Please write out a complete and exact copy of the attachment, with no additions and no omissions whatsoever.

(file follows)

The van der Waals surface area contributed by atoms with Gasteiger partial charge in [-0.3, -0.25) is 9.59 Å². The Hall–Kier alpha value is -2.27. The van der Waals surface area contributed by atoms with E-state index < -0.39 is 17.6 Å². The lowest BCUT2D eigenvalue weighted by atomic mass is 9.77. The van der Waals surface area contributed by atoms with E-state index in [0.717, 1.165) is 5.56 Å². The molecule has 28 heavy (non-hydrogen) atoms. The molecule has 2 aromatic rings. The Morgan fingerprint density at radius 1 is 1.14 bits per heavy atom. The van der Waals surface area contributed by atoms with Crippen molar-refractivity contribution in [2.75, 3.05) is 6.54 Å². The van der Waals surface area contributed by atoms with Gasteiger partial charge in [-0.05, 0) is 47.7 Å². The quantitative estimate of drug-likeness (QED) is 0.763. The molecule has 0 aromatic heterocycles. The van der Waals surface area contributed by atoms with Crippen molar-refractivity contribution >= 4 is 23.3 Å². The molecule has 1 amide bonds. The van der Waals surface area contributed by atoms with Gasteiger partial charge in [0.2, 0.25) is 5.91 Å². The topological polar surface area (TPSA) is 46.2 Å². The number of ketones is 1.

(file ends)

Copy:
The van der Waals surface area contributed by atoms with Gasteiger partial charge in [-0.3, -0.25) is 9.59 Å². The Hall–Kier alpha value is -2.27. The van der Waals surface area contributed by atoms with E-state index < -0.39 is 17.6 Å². The lowest BCUT2D eigenvalue weighted by atomic mass is 9.77. The van der Waals surface area contributed by atoms with E-state index in [0.717, 1.165) is 5.56 Å². The molecule has 28 heavy (non-hydrogen) atoms. The molecule has 2 aromatic rings. The Morgan fingerprint density at radius 1 is 1.14 bits per heavy atom. The van der Waals surface area contributed by atoms with Crippen molar-refractivity contribution in [2.75, 3.05) is 6.54 Å². The van der Waals surface area contributed by atoms with Gasteiger partial charge in [-0.05, 0) is 47.7 Å². The quantitative estimate of drug-likeness (QED) is 0.763. The molecule has 0 aromatic heterocycles. The van der Waals surface area contributed by atoms with Crippen molar-refractivity contribution >= 4 is 23.3 Å². The molecule has 1 amide bonds. The van der Waals surface area contributed by atoms with Gasteiger partial charge in [0.2, 0.25) is 5.91 Å². The topological polar surface area (TPSA) is 46.2 Å². The number of ketones is 1.